Yorktown Harvest Fair

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“So, what’d you find out?” asked Graeme’s dad, getting down to business. “Where’d she go?”   “We think she has gone to Yorktown,” said Chik-Cha, “but we did not make it all the way up there before turning back.”   Uncle Haywood nodded. “Stands to reason. Ain’t the Yorktown Fair comin’ up in a few days?”   “That’s right,” the elder Walsh confirmed. His square jaw was set in a grim line.   Inwardly, Graeme groaned. The Yorktown Harvest Fair was one of the biggest on the prairie. Good law-abiding folk (and a few petty thieves, con artist carnies, and card sharks) came from a thousand klicks around to sell their wares, taste the food, and try the legendary gnomish rides. And Uncle Henry and the seasonal ranch hands were there, along with their market cattle and common horses. He hoped she was just going there to blend into the throng of people, maybe disappear, but . . . a necromancer used ghosts as servants and death as grist for the mill. A chill ran down his spine.
The Reaping by Diane Morrison
  The Yorktown Harvest Fair is the largest autumn event in the The Windpan, which is held annually at the beginning of September. It is of paramount importance to the local farmers, ranchers, and tradesfolk. Any surplus crops and livestock are brought to the fair to be traded and sold. The fair therefore attracts merchants, craftspeople, carnies, artists, and others looking to sell their wares or services to people with money suddenly burning holes in their pockets.   The fair has a variety of attractions, such as amazing gnomish mechanical rides, a stage featuring live musicians, and a rodeo. People come from hundreds of klicks away to celebrate.


Re-establishing trade after The Cataclysm was challenging to say the least, and entirely necessary in order to restore quality of life for the farmers of the Windpan. An enterprising gnome family in the Windpan

Components and tools

Yorktown was bustling with activity. Just inside the gate, food vendors were already plying their trade. The smell of corndogs and hamburgers, butter chicken and yakisoba and a dozen other things wafted over them; was that mini-donuts frying? Graeme’s stomach rumbled.
The Reaping by Diane Morrison
  The fair would likely still happen every year, even if some events didn't take place. But significant components for all of the events include:  
  • Rodeo grounds
  • Horse racing track
  • Paddocks, stalls and cages to exhibit animals for the agricultural exhibition
  • Vendors stalls and carts
  • Elaborate rides, such as ferris wheels and dirigibles
  • Carnival booths andgames
  • Public tables and booths to eat in
  • A musical stage


The people at the Yorktown Fair were ready to celebrate. The harvest work was behind them now; the grain crops were in and even most of the apples were already picked. Barter arrangements made, they were coming to sell any surplus and buy what they needed, and the entertainers had come to serve them. Some were nomadic carnies; others were travelling actors and musicians who made Yorktown the last stop before they found a place to winter up. Well-to-do and dapper gents and ladies moved through the fair with Courtesans on their arms, who flourished their white fans and nodded with respect to the passing Gunslingers. The scent of mingled animals, bodies and food warred with a whiff of passing perfume.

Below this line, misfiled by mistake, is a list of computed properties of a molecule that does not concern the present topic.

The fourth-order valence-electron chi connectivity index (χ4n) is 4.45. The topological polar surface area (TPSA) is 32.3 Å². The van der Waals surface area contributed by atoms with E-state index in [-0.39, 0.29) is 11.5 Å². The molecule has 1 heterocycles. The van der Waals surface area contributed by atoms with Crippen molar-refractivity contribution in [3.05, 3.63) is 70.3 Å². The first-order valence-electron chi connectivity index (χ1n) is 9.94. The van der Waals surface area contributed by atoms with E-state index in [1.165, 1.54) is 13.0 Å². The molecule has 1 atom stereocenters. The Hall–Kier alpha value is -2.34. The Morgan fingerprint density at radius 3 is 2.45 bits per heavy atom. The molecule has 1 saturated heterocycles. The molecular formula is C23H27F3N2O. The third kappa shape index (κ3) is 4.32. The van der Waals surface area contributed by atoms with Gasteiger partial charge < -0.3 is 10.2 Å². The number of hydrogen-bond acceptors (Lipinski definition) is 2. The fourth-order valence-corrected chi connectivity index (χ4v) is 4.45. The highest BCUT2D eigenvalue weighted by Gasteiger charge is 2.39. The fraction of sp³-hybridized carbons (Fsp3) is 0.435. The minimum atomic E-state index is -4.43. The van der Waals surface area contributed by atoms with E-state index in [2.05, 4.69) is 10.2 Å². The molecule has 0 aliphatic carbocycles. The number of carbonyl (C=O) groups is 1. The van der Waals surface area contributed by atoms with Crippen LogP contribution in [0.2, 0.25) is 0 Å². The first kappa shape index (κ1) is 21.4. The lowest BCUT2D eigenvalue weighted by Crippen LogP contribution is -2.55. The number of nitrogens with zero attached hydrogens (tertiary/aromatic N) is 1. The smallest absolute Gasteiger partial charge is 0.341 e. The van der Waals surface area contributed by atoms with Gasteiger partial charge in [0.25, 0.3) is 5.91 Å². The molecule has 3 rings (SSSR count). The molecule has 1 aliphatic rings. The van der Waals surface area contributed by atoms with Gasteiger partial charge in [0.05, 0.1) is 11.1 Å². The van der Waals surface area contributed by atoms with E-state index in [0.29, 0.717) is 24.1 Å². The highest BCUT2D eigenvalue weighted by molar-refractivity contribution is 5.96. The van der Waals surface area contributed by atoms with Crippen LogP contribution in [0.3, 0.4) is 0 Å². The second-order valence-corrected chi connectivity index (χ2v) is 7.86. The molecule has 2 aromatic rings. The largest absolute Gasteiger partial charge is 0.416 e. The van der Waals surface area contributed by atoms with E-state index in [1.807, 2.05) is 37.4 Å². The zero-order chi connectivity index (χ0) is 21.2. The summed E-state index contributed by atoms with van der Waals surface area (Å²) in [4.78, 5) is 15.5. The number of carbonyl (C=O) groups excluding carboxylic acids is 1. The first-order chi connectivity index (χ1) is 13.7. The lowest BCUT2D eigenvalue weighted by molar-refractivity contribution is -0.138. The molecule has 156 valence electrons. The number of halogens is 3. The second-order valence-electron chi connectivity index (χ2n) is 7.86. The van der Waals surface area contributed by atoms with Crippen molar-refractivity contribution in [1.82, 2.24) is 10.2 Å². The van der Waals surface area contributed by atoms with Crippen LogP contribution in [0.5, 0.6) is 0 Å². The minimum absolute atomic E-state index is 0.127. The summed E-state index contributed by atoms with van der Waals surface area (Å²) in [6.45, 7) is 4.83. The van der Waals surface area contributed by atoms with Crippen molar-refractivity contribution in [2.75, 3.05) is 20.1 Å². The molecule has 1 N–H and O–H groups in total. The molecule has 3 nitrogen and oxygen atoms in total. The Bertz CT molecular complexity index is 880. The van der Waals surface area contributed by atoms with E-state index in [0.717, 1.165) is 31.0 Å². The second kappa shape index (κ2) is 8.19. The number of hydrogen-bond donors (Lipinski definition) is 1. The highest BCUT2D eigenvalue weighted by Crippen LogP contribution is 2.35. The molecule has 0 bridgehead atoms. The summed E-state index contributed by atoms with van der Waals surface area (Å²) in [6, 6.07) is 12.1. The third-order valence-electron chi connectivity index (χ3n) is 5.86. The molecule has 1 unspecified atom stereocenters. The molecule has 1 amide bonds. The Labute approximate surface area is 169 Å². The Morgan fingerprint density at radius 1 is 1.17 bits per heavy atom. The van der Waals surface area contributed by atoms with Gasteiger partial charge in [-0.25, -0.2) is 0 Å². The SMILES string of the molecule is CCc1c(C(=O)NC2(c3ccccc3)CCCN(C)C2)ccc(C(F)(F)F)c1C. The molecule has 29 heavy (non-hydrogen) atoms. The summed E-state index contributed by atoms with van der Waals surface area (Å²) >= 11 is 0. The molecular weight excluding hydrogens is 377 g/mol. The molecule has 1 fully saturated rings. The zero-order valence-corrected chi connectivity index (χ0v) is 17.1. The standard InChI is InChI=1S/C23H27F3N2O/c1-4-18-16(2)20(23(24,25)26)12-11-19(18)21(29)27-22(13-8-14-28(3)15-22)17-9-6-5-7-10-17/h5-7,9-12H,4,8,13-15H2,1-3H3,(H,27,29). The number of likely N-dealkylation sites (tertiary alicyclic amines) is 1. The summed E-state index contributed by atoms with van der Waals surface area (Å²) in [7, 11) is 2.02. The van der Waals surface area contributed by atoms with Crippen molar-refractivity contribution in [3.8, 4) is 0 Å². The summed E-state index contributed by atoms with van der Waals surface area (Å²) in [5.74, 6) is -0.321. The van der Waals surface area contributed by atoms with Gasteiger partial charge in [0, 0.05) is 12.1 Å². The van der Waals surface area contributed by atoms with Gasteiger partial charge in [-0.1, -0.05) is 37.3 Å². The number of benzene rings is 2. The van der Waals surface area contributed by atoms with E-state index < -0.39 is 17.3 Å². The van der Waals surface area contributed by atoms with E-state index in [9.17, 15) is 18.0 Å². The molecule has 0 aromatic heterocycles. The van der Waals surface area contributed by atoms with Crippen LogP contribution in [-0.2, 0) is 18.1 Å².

The Reaping by Diane Morrison
  The Yorktown Fair attracts farmers, ranchers, cowpokes, bronco busters, carnies, thieves, musicians, merchants, vendors, craftspeople, and anyone with a little leisure time and money in the area. Several centers of activity include:
  • The rodeo
  • The horse races
  • The agricultural exhibition fair
  • The market
  • The rides
  • The carnival games
  • The food court and vendors
  • The musical acts
  As expected at a fair, most of these events occur simultaneously, and a fair-goer can wander from one to another as the whim takes them.


The overwhelming scents of the food court wafted in with a wave of music from the live stage. Picnic tables were laid out under an awning, populated by munching audience members. A folk band with a fiddle and an accordion were playing traditional Eastern maritime songs. Graeme couldn’t think of a more unlikely setting for them as he squinted through a haze of dust to scan the audience.   No sign of the Widow. A pack of boys ran by, giggling, each with a colourful puff of cotton candy in hand. They were sidhe, which stood out in Graeme’s mind because he didn’t often see other elves, aside from his mother and sister.   All the concession line-ups were long, so Graeme found one selling pho and salad rolls and got into it. “Don’t you want real food?” Woodhouse asked in a plaintive tone as he eyed a hamburger vendor.
The Reaping by Diane Morrison
  The Yorktown Fair is held annually on the first weekend of September and runs for the entire three days. The events open mid-morning and stay open late into the evening.

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Books in the Wyrd West Chronicles



Once Upon a Time in the Wyrd West (Wyrd West Chronicles #1-6)


Gunsmoke & Dragonfire (featuring The Teeth of Winter (Wyrd West Chronicles #7)



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